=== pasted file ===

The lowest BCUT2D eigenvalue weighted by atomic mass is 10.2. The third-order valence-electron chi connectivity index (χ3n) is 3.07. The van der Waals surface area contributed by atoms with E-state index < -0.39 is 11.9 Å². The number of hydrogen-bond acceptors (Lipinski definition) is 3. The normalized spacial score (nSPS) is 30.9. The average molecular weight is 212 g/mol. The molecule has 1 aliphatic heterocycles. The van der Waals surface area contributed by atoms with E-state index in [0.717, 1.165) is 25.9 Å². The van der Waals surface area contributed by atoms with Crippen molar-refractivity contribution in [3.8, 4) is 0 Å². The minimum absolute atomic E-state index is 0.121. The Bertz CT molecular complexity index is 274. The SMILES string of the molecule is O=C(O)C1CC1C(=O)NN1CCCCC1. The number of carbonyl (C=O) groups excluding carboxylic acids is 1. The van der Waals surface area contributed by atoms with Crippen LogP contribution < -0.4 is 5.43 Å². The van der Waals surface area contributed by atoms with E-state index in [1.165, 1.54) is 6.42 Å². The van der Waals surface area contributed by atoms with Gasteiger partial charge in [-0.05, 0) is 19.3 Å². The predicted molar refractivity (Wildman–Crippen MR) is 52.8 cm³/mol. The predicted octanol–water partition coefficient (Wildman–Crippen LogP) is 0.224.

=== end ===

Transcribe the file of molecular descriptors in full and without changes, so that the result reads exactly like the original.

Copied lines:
The lowest BCUT2D eigenvalue weighted by atomic mass is 10.2. The third-order valence-electron chi connectivity index (χ3n) is 3.07. The van der Waals surface area contributed by atoms with E-state index < -0.39 is 11.9 Å². The number of hydrogen-bond acceptors (Lipinski definition) is 3. The normalized spacial score (nSPS) is 30.9. The average molecular weight is 212 g/mol. The molecule has 1 aliphatic heterocycles. The van der Waals surface area contributed by atoms with E-state index in [0.717, 1.165) is 25.9 Å². The van der Waals surface area contributed by atoms with Crippen molar-refractivity contribution in [3.8, 4) is 0 Å². The minimum absolute atomic E-state index is 0.121. The Bertz CT molecular complexity index is 274. The SMILES string of the molecule is O=C(O)C1CC1C(=O)NN1CCCCC1. The number of carbonyl (C=O) groups excluding carboxylic acids is 1. The van der Waals surface area contributed by atoms with Crippen LogP contribution < -0.4 is 5.43 Å². The van der Waals surface area contributed by atoms with E-state index in [1.165, 1.54) is 6.42 Å². The van der Waals surface area contributed by atoms with Gasteiger partial charge in [-0.05, 0) is 19.3 Å². The predicted molar refractivity (Wildman–Crippen MR) is 52.8 cm³/mol. The predicted octanol–water partition coefficient (Wildman–Crippen LogP) is 0.224.